Romans 8 Verse by Verse

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Romans 8 Verse by Verse

John Hepp, Jr.


As I show in my “Survey of Romans,” that Epistle consists mostly of Paul’s treatise on how and why the gospel works. The treatise first deals with Condemnation (Rom. 1:18 to 3:20), then with Salvation (3:21 to 8:39). That second division reaches a climax in chapter 8, which is the topic of this study. In it Paul ties together the strands of his argument, then leads in praise to God for the reassuring package that results. The next three chapters are Vindication (chs. 9-11), explaining why God was right in temporarily setting aside Israel. Finally, the treatise ends with Exhortation (12:1 to 15:13), showing various aspects of the Christian life.

Romans 8 concludes the subject of salvation. I give the chapter a double title: Preservation/ Glorification. The latter refers to the final stage of sanctification. Romans 8 answers the implied question “How long will salvation by grace through faith hold good?” The answer is Forever! As Messiah Jesus said: “I give them eternal life, and they shall never perish” (John 10:28). Here Paul shows that nothing can thwart God’s plans for a person who through faith is in Messiah. That person is eternally secure and becoming like Messiah.

In the chart every verse is printed in the left column, with comments in the right column. There is special attention to connectives. In the headings you can read why some words are highlighted, italicized, or underlined.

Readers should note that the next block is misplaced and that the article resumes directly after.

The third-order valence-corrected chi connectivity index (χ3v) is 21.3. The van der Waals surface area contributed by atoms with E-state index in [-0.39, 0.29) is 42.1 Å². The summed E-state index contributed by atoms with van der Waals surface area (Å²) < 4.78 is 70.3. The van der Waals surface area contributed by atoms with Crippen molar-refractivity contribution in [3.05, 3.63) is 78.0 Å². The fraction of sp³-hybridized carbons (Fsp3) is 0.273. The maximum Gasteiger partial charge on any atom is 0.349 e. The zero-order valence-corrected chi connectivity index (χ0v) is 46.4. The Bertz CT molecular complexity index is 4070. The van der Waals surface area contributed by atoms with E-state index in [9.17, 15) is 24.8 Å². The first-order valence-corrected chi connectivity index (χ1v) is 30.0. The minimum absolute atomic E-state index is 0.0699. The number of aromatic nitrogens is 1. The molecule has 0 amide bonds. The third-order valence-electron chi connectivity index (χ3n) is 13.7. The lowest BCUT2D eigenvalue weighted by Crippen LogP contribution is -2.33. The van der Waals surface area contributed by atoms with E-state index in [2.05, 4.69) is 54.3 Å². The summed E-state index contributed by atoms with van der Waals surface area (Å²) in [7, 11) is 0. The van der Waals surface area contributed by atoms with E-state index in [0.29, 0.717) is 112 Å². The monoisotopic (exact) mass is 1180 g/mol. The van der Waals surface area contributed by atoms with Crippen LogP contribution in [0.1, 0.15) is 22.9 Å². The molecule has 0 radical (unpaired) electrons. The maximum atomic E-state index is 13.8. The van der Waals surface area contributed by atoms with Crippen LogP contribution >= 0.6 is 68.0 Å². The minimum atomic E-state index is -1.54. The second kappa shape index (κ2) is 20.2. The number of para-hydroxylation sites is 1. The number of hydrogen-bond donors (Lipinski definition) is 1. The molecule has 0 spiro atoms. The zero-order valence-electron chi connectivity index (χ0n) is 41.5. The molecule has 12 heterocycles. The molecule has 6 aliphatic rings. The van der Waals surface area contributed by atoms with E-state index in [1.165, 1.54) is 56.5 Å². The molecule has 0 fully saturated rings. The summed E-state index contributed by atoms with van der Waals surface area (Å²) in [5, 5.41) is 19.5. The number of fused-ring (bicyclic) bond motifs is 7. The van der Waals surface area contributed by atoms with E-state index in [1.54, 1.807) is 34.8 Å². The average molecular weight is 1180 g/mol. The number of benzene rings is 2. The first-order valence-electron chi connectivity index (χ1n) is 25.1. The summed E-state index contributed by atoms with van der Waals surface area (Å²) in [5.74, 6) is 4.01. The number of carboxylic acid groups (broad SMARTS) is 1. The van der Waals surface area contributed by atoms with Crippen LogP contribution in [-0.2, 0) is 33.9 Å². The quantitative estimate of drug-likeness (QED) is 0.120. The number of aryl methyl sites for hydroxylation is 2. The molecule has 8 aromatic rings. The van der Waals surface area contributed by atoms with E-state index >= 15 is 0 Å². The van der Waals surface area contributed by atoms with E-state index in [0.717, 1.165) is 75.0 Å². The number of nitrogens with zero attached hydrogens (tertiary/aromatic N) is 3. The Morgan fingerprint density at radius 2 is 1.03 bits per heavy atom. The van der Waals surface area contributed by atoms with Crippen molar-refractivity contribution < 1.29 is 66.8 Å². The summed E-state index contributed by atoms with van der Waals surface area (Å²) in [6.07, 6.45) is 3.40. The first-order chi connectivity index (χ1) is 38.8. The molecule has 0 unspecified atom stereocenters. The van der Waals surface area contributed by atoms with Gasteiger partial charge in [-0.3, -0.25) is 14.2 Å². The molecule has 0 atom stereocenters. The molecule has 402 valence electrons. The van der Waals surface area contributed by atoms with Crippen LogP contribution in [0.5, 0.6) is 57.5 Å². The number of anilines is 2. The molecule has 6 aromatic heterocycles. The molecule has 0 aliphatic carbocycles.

The outline I will use is as follows:

    1. Victory over Sin, 8:1-11
      1. No condemnation because the Spirit makes us holy, 8:1-4
      2. The Spirit overcomes the body’s evil bent and guarantees its eternal life, 8:5-11
    2. Victory over Suffering, 8:12–30
      1. Why and how we will receive eternal life and inheritance, 8:12-17
      2. All creation will take part in the coming glory of God’s sons, 8:18-30
    3. Victory Hymn, 8:31-39

Highlighted words mostly connect clauses.
English words in italics are added from Greek.

With special attention to the connectives.
For each verse the general meaning is given first.

I. Victory over Sin, 8:1–11

A. No condemnation because the Spirit makes us holy, 8:1-4

1 Therefore [ara], there is now [nun] no condemnation for those who are in Christ Jesus,

Many late manuscripts add the same words here as in v. 4b “who do not live according to.…” If they belonged here, they would mean the same as in 4b.

Announces the conclusion this chapter will give to everything said previously about Condemnation and Salvation. Everyone who has accepted God’s mes­sage of salvation by grace and is therefore in Christ, has escaped the terrible verdict of eternal death.